For us the major accomplishment of 2016 was getting our sweet old Soggy Paws, our CSY 44, fixed up and sold in a matter of months. Once we settled all the bills with the marina, we couldn't believe how little it cost us to do all that work, and how good the outcome was. Here is the list of things that we had the marina do for us on the CSY:
- Prep and varnish all interior floors
- Rebuild V-berth woodwork
- Rebuild Aft cabin bunk woodwork
- Repair damaged woodwork at Nav Station
- Repair woodwork on the port settee
- Replace shelving in the engine room
- Repaired part of the caprail
- Repaired damaged toerail (cyclone damage from 2011)
- Removed stern rail and replaced damaged sections of stainless steel
- Varnish approx. 50% of interior woodwork
- Paint all white spaces on boat, including in the bilge, engine room, walls, ceiling, inside all lockers, etc
- Varnish the cockpit teak
- Prep and paint toerail
- Recover all cushions on the boat (mattresses & salon area)
- Fiberglass work to repair/rebuild leaky closed chocks
- Prep, tape off, and paint deck (without having to remove all the deck hardware)
- Prep and paint sides
- Prep and paint bottom
- 4 days of a cleaning lady to clean up interior after work completed
Since the yard management was in flux while we were having the work done, and we were in a hurry to get things done, we pretty much had to be on site almost every day overseeing the work being done, and making sure the yard workers had the supplies they needed to keep working. So there is a lot of our supervisory time that is not included in the billing. We did MOST of the procurement for paint and supplies, with once a week trips into Davao. (Some supplies the yard already had, but most we sourced ourselves, including paint, epoxy, tape, paintbrushes, and cloth for the cushions). We were able to source mostly Philippine-made supplies that were equivalent in every way to the "name" US marine brands, at a lot lower price.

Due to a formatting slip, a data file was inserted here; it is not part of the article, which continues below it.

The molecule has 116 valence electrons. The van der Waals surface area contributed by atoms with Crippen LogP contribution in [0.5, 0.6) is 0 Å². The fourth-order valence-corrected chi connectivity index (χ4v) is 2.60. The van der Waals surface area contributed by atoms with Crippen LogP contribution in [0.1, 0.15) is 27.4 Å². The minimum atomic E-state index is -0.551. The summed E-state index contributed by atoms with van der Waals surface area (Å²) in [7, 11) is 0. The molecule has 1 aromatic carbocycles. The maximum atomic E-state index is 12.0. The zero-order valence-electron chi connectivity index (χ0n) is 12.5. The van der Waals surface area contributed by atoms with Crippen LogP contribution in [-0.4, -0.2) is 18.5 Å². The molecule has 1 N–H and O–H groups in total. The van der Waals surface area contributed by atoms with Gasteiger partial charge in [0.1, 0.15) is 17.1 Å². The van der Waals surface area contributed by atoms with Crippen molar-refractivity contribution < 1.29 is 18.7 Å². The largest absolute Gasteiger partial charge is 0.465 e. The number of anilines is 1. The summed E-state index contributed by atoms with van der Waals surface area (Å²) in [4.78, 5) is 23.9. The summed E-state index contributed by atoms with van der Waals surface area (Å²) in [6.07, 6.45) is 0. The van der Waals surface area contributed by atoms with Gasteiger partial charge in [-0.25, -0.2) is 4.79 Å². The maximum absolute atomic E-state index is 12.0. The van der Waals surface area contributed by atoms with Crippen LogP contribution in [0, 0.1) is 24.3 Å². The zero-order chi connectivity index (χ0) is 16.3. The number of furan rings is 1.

Here is what we spent to get all that work done:
1. Labor: $1,965 USD
2. Materials: $1,640 USD
3. Yard Fees (4 months) & Launching: $1,612
This was at the then current exchange rate of 44 pesos to the dollar. Now the rate is 49 pesos to the dollar, so everything is even 10% cheaper. The current labor rate at the marina is $10 USD per DAY. That includes work for skilled carpenters, skilled painters, welders, fiberglassers, etc.
We dropped off an alternator at an alternator shop in Davao, and had it repaired for $12. And you can find almost any service a yachtsman would need, including liferaft repacking, in Davao. What you can't find in Davao, you can find elsewhere in the Philippines. With very cheap shipping rates, it's easy to ship stuff in from Manila, or ship something to Manila or elsewhere for repair. There is a sailmaker in Cebu who can repair sails or make new sails.
There are several mechanics available--at least one cruiser came in to the marina with a dead engine and had the engine removed, taken to Davao, and completely overhauled. Others are available to do minor repairs or servicing at the marina.
There is at least one whiz marine electronics guy, but he's hard to get scheduled, as he is much in demand for repairs for all the big ships that frequent Davao's harbor. But we have taken small electronics into Davao and gotten repairs done for very reasonable prices. I had the USB/charger socket on my Samsung phone replaced, while I waited, at a repair shop in downtown Davao, for $10. That included the part, which they had in stock.